|"Winter Pause" 8x10 oil on canvas (currently at 910 Events Gallery)|
1. If you enjoy painting from photos (or your subject matter requires it), always have a decent camera handy and take tons reference photos. If I visit a place like the Botanic Gardens or the Zoo I take 300+ shots. Also, take photos in a variety of weather conditions. You just don’t know what will make a great painting. On a rainy day, take a few minutes to organize your photos by subject, place, etc.
2. If you have an older digital camera like I did consider upgrading. I can’t imagine not having a digital 20X zoom. First these "bridge" cameras have really come down in price. Places like Best Buy and QVC have them all the time for well under $300. One of the best "art" investments I made this year and I can't wait to travel with it.
3. Prior to 2012 I usually printed out my reference photos, but now I paint mostly off my iPad--and I'm finding many artists work off monitors and laptops as well. Consider what you spend on printer ink each year. You may find that a tablet will save you money within the first year.
4. If you’re an oil painter who likes to work alla prima (or wet in wet) try using transparent oils pigments to quickly block in your major shapes. This takes a little practice but floral painters like Hedi Moran and Dreama Perry swear by this method.
5. Interesting shapes are one of the key building blocks of a strong painting. How do you improve your shapes? Take a look at your most recent painting. Are your shapes complete, specific, and unique? This is one I find you have to work harder at than you think you would.
6. A helpful way to start your painting is to establish the BIG shape and value relationships first. You want to nail down these proportions carefully before proceeding to the medium and smaller detailed shapes—as tempting as those can be. Especially when you’re working on larger canvas.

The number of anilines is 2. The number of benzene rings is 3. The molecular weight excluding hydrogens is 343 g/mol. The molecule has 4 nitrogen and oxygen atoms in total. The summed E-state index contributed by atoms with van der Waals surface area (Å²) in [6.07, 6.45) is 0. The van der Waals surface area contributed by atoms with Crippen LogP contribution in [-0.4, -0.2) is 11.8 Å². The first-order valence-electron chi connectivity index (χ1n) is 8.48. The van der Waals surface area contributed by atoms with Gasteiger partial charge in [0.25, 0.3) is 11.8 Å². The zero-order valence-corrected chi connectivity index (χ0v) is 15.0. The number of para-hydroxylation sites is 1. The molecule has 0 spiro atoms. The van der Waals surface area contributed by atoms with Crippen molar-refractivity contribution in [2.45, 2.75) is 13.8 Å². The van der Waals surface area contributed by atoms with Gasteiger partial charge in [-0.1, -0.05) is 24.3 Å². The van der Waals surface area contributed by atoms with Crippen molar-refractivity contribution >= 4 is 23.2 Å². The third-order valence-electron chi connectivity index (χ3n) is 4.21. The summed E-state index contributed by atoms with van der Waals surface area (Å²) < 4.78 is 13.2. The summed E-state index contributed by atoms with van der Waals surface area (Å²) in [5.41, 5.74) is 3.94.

7. Like many painters, I’ve been a casual art history buff since I was a child. I may be dating myself but anyone remember Masterpiece--The Art Auction Game? It was the first time I saw a Pollock and I was fascinated. If there’s a painter you admire, take the time to really study them. Maybe read a bio about them. You'll likely learn something about them that you can apply to your own art.
8. Do some art related activity out of your comfort zone. Only you can define that. Work larger, faster, smaller, brighter, looser, tighter? And don't be too hard on yourself when you are in "experimental" mode.
9. What about those times you just can’t paint? It’s OK to take creative breaks once in a while. Build your inspiration file—browse through magazines (they don’t need to be specifically art related), check out sites like Pinterest, Google your favorite subject+ media. For example: Peacock watercolor.
10. That being said there’s no substitute for easel time and brush mileage. I love thinking about painting but there’s nothing like doing it. So sometimes it is better to push through tough days and grab a brush. It’s better to paint something and learn to enjoy your lifelong journey.